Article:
R&D strategies

R&D strategies form the bridge between the higher-level corporate strategy and its implementation at the level of innovation. The high complexity and the often significant and long-term costs of innovation require comprehensive and prudent planning and effective coordination of all relevant aspects of research and development. The development of the R&D strategy takes place by answering key issues that result directly from the company’s current and future business model: 

  • Which positioning should be chosen in terms of cost and technology leadership and what role do product and service innovations play?
  • What technologies must be used to implement the strategy and develop and build up skills or specific know-how resources?
  • Which system elements of a product ecosystem should be used?
  • What relevance should be assigned to technology and product platforms and what strategic innovation partnerships are necessary? 
  • What importance do regional product variants have in the context of the business model?

Based on these questions, decisions on architecture, processes, personnel and portfolio of the R&D department must be made in the context of the R&D strategy. These must then be transparently communicated, and continuously checked and fine-tuned. Therefore, the flanking of the strategy process with a suitable monitoring system, which detects central indicators, initiates strategy adjustments and thus enables active control of the R&D strategy, is an indispensable step in the process.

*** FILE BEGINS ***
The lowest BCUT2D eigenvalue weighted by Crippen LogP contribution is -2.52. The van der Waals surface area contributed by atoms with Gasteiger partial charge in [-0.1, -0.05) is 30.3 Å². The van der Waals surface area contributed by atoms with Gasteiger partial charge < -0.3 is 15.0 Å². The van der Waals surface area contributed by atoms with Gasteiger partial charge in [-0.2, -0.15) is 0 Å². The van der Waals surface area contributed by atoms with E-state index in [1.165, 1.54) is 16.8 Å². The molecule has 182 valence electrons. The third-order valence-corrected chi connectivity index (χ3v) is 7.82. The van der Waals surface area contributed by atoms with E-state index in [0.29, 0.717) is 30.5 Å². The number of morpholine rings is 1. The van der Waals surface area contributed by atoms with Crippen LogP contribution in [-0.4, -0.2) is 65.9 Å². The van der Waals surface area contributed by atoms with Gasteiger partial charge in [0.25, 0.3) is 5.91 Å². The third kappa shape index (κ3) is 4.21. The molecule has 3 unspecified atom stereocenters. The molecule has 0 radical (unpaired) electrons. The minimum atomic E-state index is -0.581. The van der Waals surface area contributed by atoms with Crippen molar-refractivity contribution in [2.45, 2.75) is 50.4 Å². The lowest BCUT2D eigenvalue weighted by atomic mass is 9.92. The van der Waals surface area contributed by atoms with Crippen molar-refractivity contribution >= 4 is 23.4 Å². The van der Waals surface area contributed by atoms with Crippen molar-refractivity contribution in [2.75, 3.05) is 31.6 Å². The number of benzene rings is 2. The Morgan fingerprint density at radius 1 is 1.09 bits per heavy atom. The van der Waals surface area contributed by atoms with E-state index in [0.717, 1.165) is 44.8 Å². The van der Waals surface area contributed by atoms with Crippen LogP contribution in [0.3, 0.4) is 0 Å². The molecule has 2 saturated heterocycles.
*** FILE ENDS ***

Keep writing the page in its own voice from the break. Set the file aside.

ROI supports companies in formulating, developing and implementing R&D strategies as well as building effective tools for strategy management in global R&D networks. In particular, we focus on the following: 

  • Architecture (footprint): Organisational and geographical structuring of R&D activities
    • Centralisation/decentralisation 
    • Application development/platform development/technology development
    • Assignment of R&D activities to products or markets 
    • In-/outsourcing
    • Dimensioning of R&D units, network organisations, etc.
  • R&D processes: Definition of process models and governance structures 
    • Adaptation of process models to suit the characteristics of target innovations and technologies, customer requirements and risks
    • Development of ‘smart R&D’ integration of: Hardware, firmware, software and networking
  • R&D personnel: recruitment, onboarding and qualification of developer teams 
    • Management of fluctuations
    • Cooperation and knowledge management
    • New development culture and development formats in the context of digitisation 
  • R&D portfolio: Specifications regarding the content structure of R&D activities
    • Dimensioning of the use of resources in the form of ‘strategic buckets’ for innovation fields and individual R&D categories 
    • Decision-making processes and criteria for selecting and prioritising projects